How bad is your morning sickness? Garden variety vs. Kate Middleton's severe form
Posted September 12
Updated September 13
Over in England, Kate Middleton is expecting her third child with husband Prince William. And, for the third time, the Duchess of Cambridge also is experiencing an extreme form of morning sickness called hyperemesis gravidarum.
In fact, Kensington Palace announced the pregnancy last week at the same time that it shared that she wasn't feeling well enough to attend an official engagement that day.
Kate experienced this same acute form of morning sickness with her first two pregnancies. Prince George is now 4. Princess Charlotte is 2. It even sent her to the hospital in 2012 where she was reportedly treated for dehydration.
As many as 90 percent of women will experience some kind of nausea and even vomiting during pregnancy - usually starting at the fifth or sixth week and peaking around week nine, said Dr. Ann Collins, an OB-GYN at UNC REX Healthcare.
By about the 20th week, most women feel better. But up to about 20 percent still may have symptoms of nausea into the third trimester. For a few, it can last the entire pregnancy.
And, as any women who has been pregnant knows, it doesn't just happen during the morning.
"It can happen any time during the day," said Collins, who treats patients at Centre OB/GYN on the campus of UNC Rex in Raleigh.
But, some women, like Kate, experience a kind of morning sickness on steroids. Hyperemesis gravidarum effects about 3 percent of pregnant women, Collins said. Like morning sickness experienced by most pregnant women, this acute form of the illness can improve by the second trimester though, for some, it continues throughout the pregnancy.
Morning sickness can be an extremely uncomfortable part of pregnancy for expecting moms. (I experienced it myself with both of my pregnancies). And women experience it differently.
"Nausea for some people is completely intolerable. They just can't tolerate it at all," Collins said. "Other people are like, 'Yeah, it's awful, but I just keep going.' They tolerate it better."
So, how can expecting moms know if they have this acute form of morning sickness? Collins said there are signs that a woman may have more than the typical garden variety morning sickness.
Nothing stays down: Any food or drink comes back up.
Physical signs of dehydration: Dry mouth, dizziness, low blood pressure and infrequent urination are common signs that your body doesn't have enough fluids.
Extreme weight loss: You experience weight loss of more than 5 percent of your pre-pregnancy body weight.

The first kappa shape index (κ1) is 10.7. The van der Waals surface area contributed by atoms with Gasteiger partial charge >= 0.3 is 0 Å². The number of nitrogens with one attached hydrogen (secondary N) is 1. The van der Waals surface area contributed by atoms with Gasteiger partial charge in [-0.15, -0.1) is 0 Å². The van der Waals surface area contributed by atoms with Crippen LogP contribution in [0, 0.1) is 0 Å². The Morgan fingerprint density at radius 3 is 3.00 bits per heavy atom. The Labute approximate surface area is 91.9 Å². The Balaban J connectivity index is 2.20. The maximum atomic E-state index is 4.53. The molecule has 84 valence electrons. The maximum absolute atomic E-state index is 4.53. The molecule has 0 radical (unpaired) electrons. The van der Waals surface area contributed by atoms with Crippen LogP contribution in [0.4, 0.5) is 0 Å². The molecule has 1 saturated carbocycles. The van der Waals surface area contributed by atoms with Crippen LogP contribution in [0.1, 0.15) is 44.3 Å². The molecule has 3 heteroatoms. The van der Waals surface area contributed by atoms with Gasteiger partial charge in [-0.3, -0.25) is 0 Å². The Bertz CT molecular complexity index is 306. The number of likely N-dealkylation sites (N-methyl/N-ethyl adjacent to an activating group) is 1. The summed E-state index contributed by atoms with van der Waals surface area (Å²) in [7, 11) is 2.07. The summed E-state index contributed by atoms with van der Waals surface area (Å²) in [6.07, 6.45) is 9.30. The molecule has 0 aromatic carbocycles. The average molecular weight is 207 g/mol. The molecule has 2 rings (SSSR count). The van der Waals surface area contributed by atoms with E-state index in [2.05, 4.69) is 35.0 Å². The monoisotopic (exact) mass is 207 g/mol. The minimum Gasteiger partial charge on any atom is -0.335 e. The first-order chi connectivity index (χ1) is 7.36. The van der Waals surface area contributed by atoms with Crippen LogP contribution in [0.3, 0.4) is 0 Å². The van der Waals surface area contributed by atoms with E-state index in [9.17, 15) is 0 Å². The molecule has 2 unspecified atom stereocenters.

Normal routine isn't possible: You're so sick that you can't care for your other children, run errands, go to work or otherwise go about your life.
Previous experience with acute morning sickness: If you've had hyperemesis in a previous pregnancy, it's 15 percent to 20 percent more likely that you'll get it again during a new pregnancy.
"It is extremely common to have nausea and some vomiting in pregnancy," Collins said. "It's really becoming hyperemesis when it's interfering with your daily activities or you're dizzy, you're lightheaded, can't get out of bed, not peeing. And then that's a problem. You need to see your doctor."
IV fluids can help women with severe dehydration. In worst case scenarios where a woman has lost a lot of body weight, doctors will recommend a feeding tube, Collins said.
Medications also can help, Collins said. The latest option is Diclegis, the only FDA-approved morning sickness medication on the market.
"It's very safe in pregnancy and it's been shown to help with moderate to severe hyperemesis," Collins said. "That's been a nice drug that has low side effects and can work for patients."
Like with the typical morning sickness that most women experience, diet and lifestyle changes also can help improve the symptoms of this severe form of morning sickness.
Collins recommends women ...
Look out for triggers: It could be a particular food, activity or smell. "If going by the deli department at the grocery store makes you gag, send your husband," she said.
Don't let yourself get hungry: Eat small, frequent meals.
Bland foods are your friend: Stay way from really spicy or greasy food if you aren't feeling well.
Try peppermint or ginger products: Peppermint tea, mint gum or ginger ale can help settle stomachs.
Don a new bracelet: Or, specifically, a Sea-Band, which uses accupressure to ease nausea.
Exactly why pregnant women experience morning sickness - in any form - is the million dollar question.
"Nobody really knows," Collins said. "There are a lot of theories out there about hormone levels and abnormal gastric motility. But we still don't know what it is."
The good news is that there is a definite end - when that baby is born.